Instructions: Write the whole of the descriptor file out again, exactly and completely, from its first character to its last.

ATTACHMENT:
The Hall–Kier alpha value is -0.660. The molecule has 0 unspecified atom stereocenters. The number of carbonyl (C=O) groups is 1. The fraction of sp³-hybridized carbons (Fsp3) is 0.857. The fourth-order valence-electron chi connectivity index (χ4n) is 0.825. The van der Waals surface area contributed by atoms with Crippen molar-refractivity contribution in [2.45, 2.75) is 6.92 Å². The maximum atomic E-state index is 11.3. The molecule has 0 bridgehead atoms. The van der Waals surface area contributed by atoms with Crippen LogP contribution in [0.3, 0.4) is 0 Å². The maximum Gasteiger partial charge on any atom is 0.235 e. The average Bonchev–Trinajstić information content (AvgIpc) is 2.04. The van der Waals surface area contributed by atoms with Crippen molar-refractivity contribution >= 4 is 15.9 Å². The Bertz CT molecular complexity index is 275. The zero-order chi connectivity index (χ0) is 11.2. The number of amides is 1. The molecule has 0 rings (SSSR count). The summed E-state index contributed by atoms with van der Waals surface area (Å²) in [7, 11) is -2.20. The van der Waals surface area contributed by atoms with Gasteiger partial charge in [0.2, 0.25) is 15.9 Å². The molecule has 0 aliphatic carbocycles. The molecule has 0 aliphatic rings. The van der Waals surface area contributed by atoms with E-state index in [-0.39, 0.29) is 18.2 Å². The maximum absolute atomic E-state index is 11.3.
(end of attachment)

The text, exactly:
The Hall–Kier alpha value is -0.660. The molecule has 0 unspecified atom stereocenters. The number of carbonyl (C=O) groups is 1. The fraction of sp³-hybridized carbons (Fsp3) is 0.857. The fourth-order valence-electron chi connectivity index (χ4n) is 0.825. The van der Waals surface area contributed by atoms with Crippen molar-refractivity contribution in [2.45, 2.75) is 6.92 Å². The maximum atomic E-state index is 11.3. The molecule has 0 bridgehead atoms. The van der Waals surface area contributed by atoms with Crippen LogP contribution in [0.3, 0.4) is 0 Å². The maximum Gasteiger partial charge on any atom is 0.235 e. The average Bonchev–Trinajstić information content (AvgIpc) is 2.04. The van der Waals surface area contributed by atoms with Crippen molar-refractivity contribution >= 4 is 15.9 Å². The Bertz CT molecular complexity index is 275. The zero-order chi connectivity index (χ0) is 11.2. The number of amides is 1. The molecule has 0 rings (SSSR count). The summed E-state index contributed by atoms with van der Waals surface area (Å²) in [7, 11) is -2.20. The van der Waals surface area contributed by atoms with Gasteiger partial charge in [0.2, 0.25) is 15.9 Å². The molecule has 0 aliphatic carbocycles. The molecule has 0 aliphatic rings. The van der Waals surface area contributed by atoms with E-state index in [-0.39, 0.29) is 18.2 Å². The maximum absolute atomic E-state index is 11.3.